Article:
Amina Doherty is an African-Caribbean feminist and women’s rights advocate. Her work is centered on raising awareness for social justice through movement-building and innovative approaches to philanthropy. Her work takes many forms: art exhibitions, community programmes, cultural events and grant-making initiatives. She is committed to promoting justice and working towards social change through the intersection of art, culture and activism. Nancy Onyango caught up with her on the sidelines of the Black Feminisms Forum (BFF), held in Bahia, Brazil in September 2016 ahead of the 13th Association for Women’s Rights in Development forum. They talked about what it means to be a feminist, collective self-care and the importance of listening to each other’s struggles.
Since the rise of Boko Haram, the media have painted a picture of Borno State in Nigeria as a place of death and destruction. Photojournalist Fati Abubakar, however, is using social media to challenge perceptions about her hometown. In ‘Bits of Borno’, her acclaimed online photo series, she documents the resilience of ordinary people in difficult times. Enajite Efemuaye caught up with her to talk about the power of visual storytelling, her love for photographing children and what media attention means for her work.
In July 2016, Lidudumalingani became the first male South African writer to win the Caine Prize for African Writing with his story ‘Memories we Lost,’ published in the anthology Incredible Journey: Stories That Move You. Lidudumalingani is described on the Caine Prize website as a writer, filmmaker and photographer, born in the Eastern Cape province of South Africa, in a village called Zikhovane. His winning story is set in a rural area and deals with schizophrenia. TIA’s Bwesigye Bwa Mwesigire caught up with Lidudumalingani to talk about the Caine Prize, writing female characters, multi-media storytelling and the decolonisation of South African literature.
Bonaventure Soh Bejeng Ndikung (PhD), born in 1977 in Yaoundé, Cameroon, is an independent art curator and biotechnologist. He is Curator at Large for Documenta 14 (Artistic Director Adam Szymczyk), the founder and artistic director of the art space SAVVY Contemporary Berlin, where he has directed and curated exhibits with more than 200 artists from five continents. He is also co-artistic director of Galerie Wedding, a communal gallery space in Berlin. He has been living on and off in Berlin since 1997. He recently participated in the RAVY festival in Yaoundé, Cameroon where he gave lectures on art, epistemological pluralism, his curatorial approach and his skepticism towards Afrofuturism.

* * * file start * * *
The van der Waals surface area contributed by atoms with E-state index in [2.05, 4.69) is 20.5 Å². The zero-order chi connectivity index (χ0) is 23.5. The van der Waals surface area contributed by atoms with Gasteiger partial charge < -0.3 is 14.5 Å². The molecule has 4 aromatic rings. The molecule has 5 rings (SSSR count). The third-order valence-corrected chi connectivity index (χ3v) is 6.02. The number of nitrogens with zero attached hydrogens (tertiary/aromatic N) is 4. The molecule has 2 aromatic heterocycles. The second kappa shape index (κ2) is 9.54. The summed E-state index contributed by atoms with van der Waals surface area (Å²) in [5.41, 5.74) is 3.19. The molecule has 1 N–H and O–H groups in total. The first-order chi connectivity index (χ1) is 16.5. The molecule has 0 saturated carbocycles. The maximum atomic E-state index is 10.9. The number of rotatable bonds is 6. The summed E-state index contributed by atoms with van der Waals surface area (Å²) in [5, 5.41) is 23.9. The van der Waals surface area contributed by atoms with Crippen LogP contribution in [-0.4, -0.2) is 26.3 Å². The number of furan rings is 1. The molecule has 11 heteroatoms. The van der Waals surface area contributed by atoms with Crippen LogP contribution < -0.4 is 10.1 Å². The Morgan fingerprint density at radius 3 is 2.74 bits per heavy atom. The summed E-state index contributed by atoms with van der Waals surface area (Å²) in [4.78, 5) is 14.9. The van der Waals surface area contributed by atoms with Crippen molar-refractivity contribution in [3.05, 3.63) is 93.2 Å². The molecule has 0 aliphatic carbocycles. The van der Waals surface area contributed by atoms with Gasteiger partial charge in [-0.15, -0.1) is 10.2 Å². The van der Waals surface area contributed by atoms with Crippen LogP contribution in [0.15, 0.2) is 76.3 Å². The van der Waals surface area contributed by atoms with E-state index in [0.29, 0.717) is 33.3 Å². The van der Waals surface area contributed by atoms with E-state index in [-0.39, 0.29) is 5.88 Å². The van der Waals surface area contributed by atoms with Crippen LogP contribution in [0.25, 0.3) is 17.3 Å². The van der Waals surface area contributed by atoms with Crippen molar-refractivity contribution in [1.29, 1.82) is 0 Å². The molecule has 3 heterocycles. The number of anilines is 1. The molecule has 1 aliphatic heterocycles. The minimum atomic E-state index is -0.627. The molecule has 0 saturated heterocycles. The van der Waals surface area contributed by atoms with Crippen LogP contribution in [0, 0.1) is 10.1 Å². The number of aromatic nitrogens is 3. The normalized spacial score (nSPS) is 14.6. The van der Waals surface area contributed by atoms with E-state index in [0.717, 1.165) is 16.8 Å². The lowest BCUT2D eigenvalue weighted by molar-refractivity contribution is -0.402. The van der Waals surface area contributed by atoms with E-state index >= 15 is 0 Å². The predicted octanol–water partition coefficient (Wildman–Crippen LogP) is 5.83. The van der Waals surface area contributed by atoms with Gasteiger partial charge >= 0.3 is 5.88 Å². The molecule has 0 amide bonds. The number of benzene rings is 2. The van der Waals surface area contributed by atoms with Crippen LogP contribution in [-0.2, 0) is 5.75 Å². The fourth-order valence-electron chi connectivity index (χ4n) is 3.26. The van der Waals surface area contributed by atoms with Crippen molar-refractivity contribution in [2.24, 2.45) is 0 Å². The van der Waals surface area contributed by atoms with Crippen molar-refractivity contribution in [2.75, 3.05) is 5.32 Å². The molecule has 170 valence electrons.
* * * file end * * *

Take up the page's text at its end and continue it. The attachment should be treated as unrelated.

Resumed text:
University of Ghana campaigners who petitioned for the removal of Mohandas Karamchand Gandhi’s statue from the university campus are celebrating the triumph of their campaign after the country’s Ministry of Foreign Affairs and Regional Integration revealed the statue would be removed from campus. The campaigners have requested the University to give them an opportunity to “fund raise for the erection of a statue or statues of a Ghanaian/African hero(es)/heroine(s) to grace our University campus”.
Fees Must Fall (FMF), the student youth movement that is sweeping South Africa, began in October 2015 at the University of the Witwatersrand (Wits) and quickly spread to other institutions of higher education. The movement’s original aim was to oppose university fee increases, which have been routinely imposed across the country since the end of apartheid.
People with albinism (PWAs) have faced unprecedented discrimination and persecution in parts of Africa, particularly in Kenya, Tanzania and Malawi in recent years. To fight discrimination, persecution, stigmatisation, and alienation Kenya’s Albinism Society held its inaugural Mr and Miss Albino beauty pageant, an annual campaign to promote self awareness of PWAs in the society.
The long wait is finally over, South African football giants Mamelodi Sundowns have made history, crowned as the African champions for 2016 after beating Egypt’s Zamalek 3-1 on aggregate. With the remarkable achievement Sundowns coach Pitso Mosimane becomes the first South African coach to guide a club to continental glory. A hearty congratulations to Sundowns and Mosimane on the historic achievement.
US Presidential candidate Hillary Clinton and #ICC Chief Prosecutor Fatou Bensouda have a difficult few weeks ahead. Hillary has to beat a man who says he won’t accept defeat while Bensouda has to convince several African presidents that the ICC is not racially profiling them. Can Hillary and Bensouda succeed or will the "difficult men" have their way in the end?
Mercy Mulayi a 19-year-old Ugandan trainee pilot considered a talented and “natural pilot” has won a prestigious scholarship offered by a U.S. based Women Pilots Association, Ninety-Nines. The opportunity puts the young protégé closer to her dream, to become a pilot with Uganda’s Defence Air Force. #WomenInAviation